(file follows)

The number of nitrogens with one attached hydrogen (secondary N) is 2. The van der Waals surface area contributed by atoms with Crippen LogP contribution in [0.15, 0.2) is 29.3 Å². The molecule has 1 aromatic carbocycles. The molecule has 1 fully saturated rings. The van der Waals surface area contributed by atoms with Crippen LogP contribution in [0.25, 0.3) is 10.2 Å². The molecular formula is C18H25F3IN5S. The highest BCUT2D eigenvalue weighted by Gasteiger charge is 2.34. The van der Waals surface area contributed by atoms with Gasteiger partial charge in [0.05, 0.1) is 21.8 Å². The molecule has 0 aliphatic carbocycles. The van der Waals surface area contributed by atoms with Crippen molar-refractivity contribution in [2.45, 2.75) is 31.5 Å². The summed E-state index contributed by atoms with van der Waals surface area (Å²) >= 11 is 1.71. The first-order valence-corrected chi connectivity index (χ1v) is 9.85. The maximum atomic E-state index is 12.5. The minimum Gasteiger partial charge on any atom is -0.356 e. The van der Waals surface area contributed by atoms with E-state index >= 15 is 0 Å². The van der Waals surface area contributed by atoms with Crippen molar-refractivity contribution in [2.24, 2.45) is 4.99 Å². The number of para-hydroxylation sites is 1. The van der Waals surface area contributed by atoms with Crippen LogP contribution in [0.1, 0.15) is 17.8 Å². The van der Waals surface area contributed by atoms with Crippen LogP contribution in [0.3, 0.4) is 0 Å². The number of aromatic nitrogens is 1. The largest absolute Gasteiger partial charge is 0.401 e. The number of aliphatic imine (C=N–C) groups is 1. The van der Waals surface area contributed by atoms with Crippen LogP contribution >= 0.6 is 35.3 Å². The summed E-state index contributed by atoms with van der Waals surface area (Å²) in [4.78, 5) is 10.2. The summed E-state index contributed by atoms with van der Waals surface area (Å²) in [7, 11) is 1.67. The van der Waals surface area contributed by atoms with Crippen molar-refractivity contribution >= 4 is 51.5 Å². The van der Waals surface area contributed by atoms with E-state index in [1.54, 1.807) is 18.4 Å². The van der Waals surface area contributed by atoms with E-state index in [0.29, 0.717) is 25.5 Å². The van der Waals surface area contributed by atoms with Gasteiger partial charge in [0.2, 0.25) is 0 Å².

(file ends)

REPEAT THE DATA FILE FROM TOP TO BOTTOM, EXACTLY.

The number of nitrogens with one attached hydrogen (secondary N) is 2. The van der Waals surface area contributed by atoms with Crippen LogP contribution in [0.15, 0.2) is 29.3 Å². The molecule has 1 aromatic carbocycles. The molecule has 1 fully saturated rings. The van der Waals surface area contributed by atoms with Crippen LogP contribution in [0.25, 0.3) is 10.2 Å². The molecular formula is C18H25F3IN5S. The highest BCUT2D eigenvalue weighted by Gasteiger charge is 2.34. The van der Waals surface area contributed by atoms with Gasteiger partial charge in [0.05, 0.1) is 21.8 Å². The molecule has 0 aliphatic carbocycles. The van der Waals surface area contributed by atoms with Crippen molar-refractivity contribution in [2.45, 2.75) is 31.5 Å². The summed E-state index contributed by atoms with van der Waals surface area (Å²) >= 11 is 1.71. The first-order valence-corrected chi connectivity index (χ1v) is 9.85. The maximum atomic E-state index is 12.5. The minimum Gasteiger partial charge on any atom is -0.356 e. The van der Waals surface area contributed by atoms with E-state index >= 15 is 0 Å². The van der Waals surface area contributed by atoms with Crippen molar-refractivity contribution in [2.24, 2.45) is 4.99 Å². The number of para-hydroxylation sites is 1. The van der Waals surface area contributed by atoms with Crippen LogP contribution in [0.1, 0.15) is 17.8 Å². The van der Waals surface area contributed by atoms with Crippen LogP contribution in [0.3, 0.4) is 0 Å². The number of aromatic nitrogens is 1. The largest absolute Gasteiger partial charge is 0.401 e. The number of aliphatic imine (C=N–C) groups is 1. The van der Waals surface area contributed by atoms with Crippen LogP contribution >= 0.6 is 35.3 Å². The summed E-state index contributed by atoms with van der Waals surface area (Å²) in [4.78, 5) is 10.2. The summed E-state index contributed by atoms with van der Waals surface area (Å²) in [7, 11) is 1.67. The van der Waals surface area contributed by atoms with Crippen molar-refractivity contribution >= 4 is 51.5 Å². The van der Waals surface area contributed by atoms with E-state index in [1.54, 1.807) is 18.4 Å². The van der Waals surface area contributed by atoms with E-state index in [0.29, 0.717) is 25.5 Å². The van der Waals surface area contributed by atoms with Gasteiger partial charge in [0.2, 0.25) is 0 Å².